I remembered a woman I had known in New York, her daughter was 17 and the way they argued destroyed her. She dissected their relationship, searching for where she had gone wrong. Eventually her daughter explained it to her: “This is normal,” she said. “Teenagers argue with their mums, you’re just finding it hard because your mum passed away when you were 13 and you never experienced teenage tensions with your own mother.”
How much would my daughter have to teach me, without my mum around, I wondered.
Melisande was a lightning bolt. She never slept, rarely ate and yet she moved and screamed and played like she was on a quest and running out of time. I loved to watch her lay on our cat, hugging his neck and pressing her squidgy face into his. Or her pleased expression as she acquired a new skill. This bold little one year old was fearless. She could take herself down the metal slide in the park, or walk confidently into unknown territory, but she always had to know that we were near. She was so strong, so determined and yet trembled with a sensitivity I had never known before.
We lived an isolated life in London, no family or close friends near by. At first I took it to heart that I had created her separation anxiety by not having enough people around her, a useless thought. But then I realized that she was just tiny, and very perfect in her own way and most importantly a human. But I was exhausted.
The lack of sleep, the lack of personal space and the lack of meaningful adult conversation all resulted in my loss of identity. For me the transition into motherhood had been a painful one soundtracked by colic screams, splattered with projectile vomit and wrapped with an unpretty grief.
I went to baby classes but they bored me to death, I hated the dumb music. I felt painfully shy in the five minute breaks, time in introduce yourself to other mums. I came away giddy with excitement if I managed a conversation and would run home holding it in my head, ready to regurgitate to Victor later as proof that I was still a person.
The pressure to get it right as a mum was overwhelming and impossible. The health visitor came over when Melisande had colic. I was sleep deprived, hormonal and grieving. I had sweat, milk and blood leaking from my body and my husband was abroad on work. She gave me a questionnaire to complete, asking how often I cried, if I felt overwhelmed… and things of that sort. I whizzed though it ticking the number 5 box for ‘all the time’.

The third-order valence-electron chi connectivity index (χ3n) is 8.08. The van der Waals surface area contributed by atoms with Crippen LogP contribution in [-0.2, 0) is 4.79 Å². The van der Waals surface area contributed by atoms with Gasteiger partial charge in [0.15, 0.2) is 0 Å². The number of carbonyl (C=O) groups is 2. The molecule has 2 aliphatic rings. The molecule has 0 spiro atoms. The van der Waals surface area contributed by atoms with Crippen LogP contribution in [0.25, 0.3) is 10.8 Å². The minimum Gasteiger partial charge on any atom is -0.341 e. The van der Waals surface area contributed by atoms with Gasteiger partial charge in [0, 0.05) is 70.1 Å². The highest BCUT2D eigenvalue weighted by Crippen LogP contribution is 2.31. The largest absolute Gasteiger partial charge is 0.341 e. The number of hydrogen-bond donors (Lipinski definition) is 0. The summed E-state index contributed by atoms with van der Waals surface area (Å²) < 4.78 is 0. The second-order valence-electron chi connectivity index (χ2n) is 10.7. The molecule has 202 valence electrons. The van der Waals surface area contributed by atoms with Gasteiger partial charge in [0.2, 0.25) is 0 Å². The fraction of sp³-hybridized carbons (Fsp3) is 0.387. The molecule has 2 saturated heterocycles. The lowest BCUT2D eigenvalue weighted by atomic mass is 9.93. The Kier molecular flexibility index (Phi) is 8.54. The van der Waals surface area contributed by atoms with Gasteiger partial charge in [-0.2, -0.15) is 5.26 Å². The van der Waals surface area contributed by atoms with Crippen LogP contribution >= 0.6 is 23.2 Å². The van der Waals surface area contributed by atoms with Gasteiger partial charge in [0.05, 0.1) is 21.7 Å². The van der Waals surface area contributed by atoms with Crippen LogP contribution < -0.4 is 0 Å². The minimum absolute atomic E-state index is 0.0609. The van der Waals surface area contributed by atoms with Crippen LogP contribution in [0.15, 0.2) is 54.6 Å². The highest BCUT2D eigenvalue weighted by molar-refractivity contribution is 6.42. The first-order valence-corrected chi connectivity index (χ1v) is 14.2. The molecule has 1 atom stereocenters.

Later, walking through the park with Melisande it occurred to me that I had made a mistake, that it had been a questionnaire to gage postnatal depression and the boxes I had ticked did not look good.
I didn’t have postnatal depression, I had a baby with colic, a grief for my mum and I was isolated in a city that was new to me. But these things weren’t included in the questionnaire.
And so I had it all, everything I ever wanted and it was hard. All my dreams came true and still I carried a sadness. I felt ashamed to be grieving when I was holding new life in my arms. I didn’t want to discuss it because apart from being hard to explain- it left me feeling guilty.
Some days I felt so painfully alone. I started writing a diary for my daughter, a place where I shared our struggles and triumphs for her consult or laugh at when she had her own kids. I looked at photos of my mum and couldn’t deny the startling resemblance, that had seemingly happened overnight. I questioned my ability to carry out my role without her.
And some days I was happy in our new life as a family, we walked to the olympic village and swam in the aquatic center feeling like kings, I pulled our little girl through my favorite park on the planet- on her scooter, we picked flowers and put them in a vase. I listened to her babble and laughter and the sound of my sadness became small.
There were things that were missing that couldn’t be replaced- and it was easy to dwell on the past. I took five minutes under my favorite tree in the park, with my family, watching the sunlight twinkle through the brand new spring leaves like sequins. Because there were new memories to be made, to add the old ones that I now treasured.